Arches and Elasticsearch#

Arches uses Elasticsearch as its search engine. A handful of variables point your Arches project to an Elasticsearch installation, in which your indexes will be created. An ELASTICSEARCH_PREFIX string is prepended to all of your project’s indexes, meaning that a single Elasticsearch installation can be used by multiple projects.

One important thing to remember: Elasticsearch indexes are replicable derivatives of your Arches database, meaning that they can safely be dropped and recreated at any time. Similarly, if you need to change or upgrade your Elasticsearch setup, you need only update some settings and then reindex your database.

You can install Elasticsearch locally alongside Arches–read on for how to do that. You can also use managed Elasticsearch solutions by cloud providers like AWS.

Installing Elasticsearch#

The easiest way to install Elasticsearch is to download and unpack their archived releases. Archives are available at{release number}, e.g.

Download the release for your OS and architecture and then unpack/unzip it. For example, installing 8.5.1 on Ubuntu Linux looks like:

tar -zxvf elasticsearch-8.5.1-linux-x86_64.tar.gz

A full installation is now in ./elasticsearch-8.5.1, which you can start by running ./elasticsearch-8.5.1/bin/elasticsearch (see below).

On Windows you will need the Windows release which is a ZIP archive, but the process is basically the same.

Development Configuration#

Elasticsearch 8 introduced new security features. While you are working with Arches locally, i.e. during development, you can safely disable these features. Do not disable security features in production.

Make two changes:

  1. In your config file, find = true and set it to = false. Now start/restart Elasticsearch (see below).

    The config file is typically found at {path-to-elasticsearch}\config\elasticsearch.yml. If you installed the Debian package, you’ll find it at /etc/elasticsearch/elasticsearch.yml.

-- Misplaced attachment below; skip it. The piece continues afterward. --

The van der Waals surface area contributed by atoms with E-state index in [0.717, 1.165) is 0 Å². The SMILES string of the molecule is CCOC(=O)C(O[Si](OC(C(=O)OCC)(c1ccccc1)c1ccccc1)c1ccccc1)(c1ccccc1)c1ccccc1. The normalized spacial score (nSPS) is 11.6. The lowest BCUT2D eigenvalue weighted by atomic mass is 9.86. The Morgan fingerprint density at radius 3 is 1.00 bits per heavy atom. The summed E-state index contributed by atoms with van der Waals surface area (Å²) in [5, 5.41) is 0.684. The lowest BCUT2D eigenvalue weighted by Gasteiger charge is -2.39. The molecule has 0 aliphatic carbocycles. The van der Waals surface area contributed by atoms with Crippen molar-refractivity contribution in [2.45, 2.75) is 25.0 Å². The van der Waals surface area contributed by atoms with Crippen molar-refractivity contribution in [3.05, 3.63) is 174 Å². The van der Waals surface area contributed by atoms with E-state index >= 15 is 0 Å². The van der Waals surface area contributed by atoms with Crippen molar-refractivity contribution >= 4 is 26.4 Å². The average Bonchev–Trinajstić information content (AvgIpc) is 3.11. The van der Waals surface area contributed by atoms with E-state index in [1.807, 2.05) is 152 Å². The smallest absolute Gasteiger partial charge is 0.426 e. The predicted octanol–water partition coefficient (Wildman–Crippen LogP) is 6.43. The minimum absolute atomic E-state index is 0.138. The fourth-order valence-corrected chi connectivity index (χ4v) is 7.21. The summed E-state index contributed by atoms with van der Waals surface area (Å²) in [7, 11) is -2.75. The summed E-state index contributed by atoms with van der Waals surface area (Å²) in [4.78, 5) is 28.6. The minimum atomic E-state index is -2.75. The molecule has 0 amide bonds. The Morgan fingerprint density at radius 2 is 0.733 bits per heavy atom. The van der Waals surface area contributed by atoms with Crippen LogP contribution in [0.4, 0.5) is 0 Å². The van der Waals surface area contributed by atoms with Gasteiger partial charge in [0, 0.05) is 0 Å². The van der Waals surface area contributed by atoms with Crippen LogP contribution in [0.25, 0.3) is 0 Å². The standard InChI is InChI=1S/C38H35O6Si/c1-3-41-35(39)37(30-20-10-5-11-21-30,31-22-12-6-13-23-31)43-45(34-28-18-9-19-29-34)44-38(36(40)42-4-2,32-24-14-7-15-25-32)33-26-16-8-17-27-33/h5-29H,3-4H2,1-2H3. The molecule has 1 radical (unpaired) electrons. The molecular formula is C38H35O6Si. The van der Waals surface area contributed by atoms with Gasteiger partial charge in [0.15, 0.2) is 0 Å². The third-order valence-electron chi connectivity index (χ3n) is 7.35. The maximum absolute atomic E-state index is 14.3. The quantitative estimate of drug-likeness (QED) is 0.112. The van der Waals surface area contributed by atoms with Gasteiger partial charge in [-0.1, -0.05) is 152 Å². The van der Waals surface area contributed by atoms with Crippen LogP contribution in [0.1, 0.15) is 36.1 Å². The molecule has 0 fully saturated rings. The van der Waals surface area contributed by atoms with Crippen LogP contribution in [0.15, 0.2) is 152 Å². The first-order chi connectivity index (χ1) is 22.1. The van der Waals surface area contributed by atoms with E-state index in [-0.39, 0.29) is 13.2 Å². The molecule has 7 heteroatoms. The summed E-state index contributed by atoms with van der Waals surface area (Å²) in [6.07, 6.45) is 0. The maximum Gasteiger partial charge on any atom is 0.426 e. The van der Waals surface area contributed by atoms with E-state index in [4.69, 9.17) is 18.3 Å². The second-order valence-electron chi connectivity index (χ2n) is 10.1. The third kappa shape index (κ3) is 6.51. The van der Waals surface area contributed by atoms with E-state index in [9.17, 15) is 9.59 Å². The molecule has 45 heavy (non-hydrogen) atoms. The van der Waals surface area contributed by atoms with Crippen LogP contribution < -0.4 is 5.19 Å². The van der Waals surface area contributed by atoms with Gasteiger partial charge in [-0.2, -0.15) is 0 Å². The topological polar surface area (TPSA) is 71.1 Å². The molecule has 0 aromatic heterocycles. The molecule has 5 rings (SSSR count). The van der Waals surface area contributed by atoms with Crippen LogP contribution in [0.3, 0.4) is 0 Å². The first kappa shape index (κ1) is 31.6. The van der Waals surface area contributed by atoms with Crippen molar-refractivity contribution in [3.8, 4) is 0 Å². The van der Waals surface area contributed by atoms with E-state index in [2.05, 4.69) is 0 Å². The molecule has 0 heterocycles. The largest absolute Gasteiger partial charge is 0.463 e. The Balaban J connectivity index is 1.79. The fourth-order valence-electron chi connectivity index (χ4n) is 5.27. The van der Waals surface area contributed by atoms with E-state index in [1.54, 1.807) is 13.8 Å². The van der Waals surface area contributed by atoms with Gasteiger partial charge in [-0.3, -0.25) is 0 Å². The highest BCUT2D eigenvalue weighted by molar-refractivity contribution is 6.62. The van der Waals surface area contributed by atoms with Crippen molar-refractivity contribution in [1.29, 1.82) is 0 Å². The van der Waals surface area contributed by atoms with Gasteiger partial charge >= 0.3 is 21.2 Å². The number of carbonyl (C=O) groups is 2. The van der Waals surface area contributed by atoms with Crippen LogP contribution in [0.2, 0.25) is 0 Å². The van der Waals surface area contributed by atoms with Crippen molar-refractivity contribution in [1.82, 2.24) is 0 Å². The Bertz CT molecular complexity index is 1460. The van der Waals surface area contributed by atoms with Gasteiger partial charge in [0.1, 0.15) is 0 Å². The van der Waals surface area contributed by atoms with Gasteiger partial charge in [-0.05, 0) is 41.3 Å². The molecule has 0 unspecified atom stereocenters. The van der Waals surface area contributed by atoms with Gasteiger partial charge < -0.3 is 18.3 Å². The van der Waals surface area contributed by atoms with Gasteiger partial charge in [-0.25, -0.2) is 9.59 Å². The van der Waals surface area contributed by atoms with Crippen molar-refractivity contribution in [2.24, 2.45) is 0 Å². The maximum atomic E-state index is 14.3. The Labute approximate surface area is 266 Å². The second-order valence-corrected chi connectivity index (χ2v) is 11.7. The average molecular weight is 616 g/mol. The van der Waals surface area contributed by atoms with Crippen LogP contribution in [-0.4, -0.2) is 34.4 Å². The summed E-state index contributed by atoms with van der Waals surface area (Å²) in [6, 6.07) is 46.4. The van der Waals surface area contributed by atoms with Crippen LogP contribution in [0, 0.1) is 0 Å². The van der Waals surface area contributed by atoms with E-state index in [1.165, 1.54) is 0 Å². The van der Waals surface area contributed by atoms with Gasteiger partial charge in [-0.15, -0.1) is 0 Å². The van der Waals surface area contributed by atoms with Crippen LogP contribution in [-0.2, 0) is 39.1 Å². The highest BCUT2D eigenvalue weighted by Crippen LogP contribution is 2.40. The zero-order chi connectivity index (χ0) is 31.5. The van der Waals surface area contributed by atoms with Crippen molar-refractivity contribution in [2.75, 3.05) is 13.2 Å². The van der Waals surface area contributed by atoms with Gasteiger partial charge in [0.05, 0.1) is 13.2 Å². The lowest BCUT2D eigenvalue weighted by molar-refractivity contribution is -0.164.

2. In your Arches project’s or, add

    ELASTICSEARCH_HOSTS = [{'scheme': 'http', 'host': 'localhost', 'port': ELASTICSEARCH_HTTP_PORT}]

    This overwrites the default ELASTICSEARCH_HOSTS variable, which has the scheme set to https.

Running Elasticsearch#


After unpacking the archive, use


To rum in the background, add -d to that command. To stop the background process, use ps aux | grep elasticsearch to get the process id, and then sudo kill <process id> -9.


On Windows, double-click the {path-to-elasticsearch}\bin\elasticsearch.bat batch file to run the process in a new console window.

To make sure Elasticsearch is running correctly, use

curl localhost:9200

You should get a JSON response that includes “You Know, For Search…”. You can also use the Chrome plugin ElasticSearch Head to view your instance in a browser at localhost:9200.

For more information, please visit the official Elasticsearch documentation.


  1. By default, Elasticsearch uses 2GB of memory (RAM). For basic development purposes, we have found it to run well enough on 1GB. Use ES_JAVA_OPTS="-Xms1g -Xmx1g" ./bin/elasticsearch -d to set the memory allotment on startup (read more). You can use the same command to give more memory to Elasticsearch in a production setting.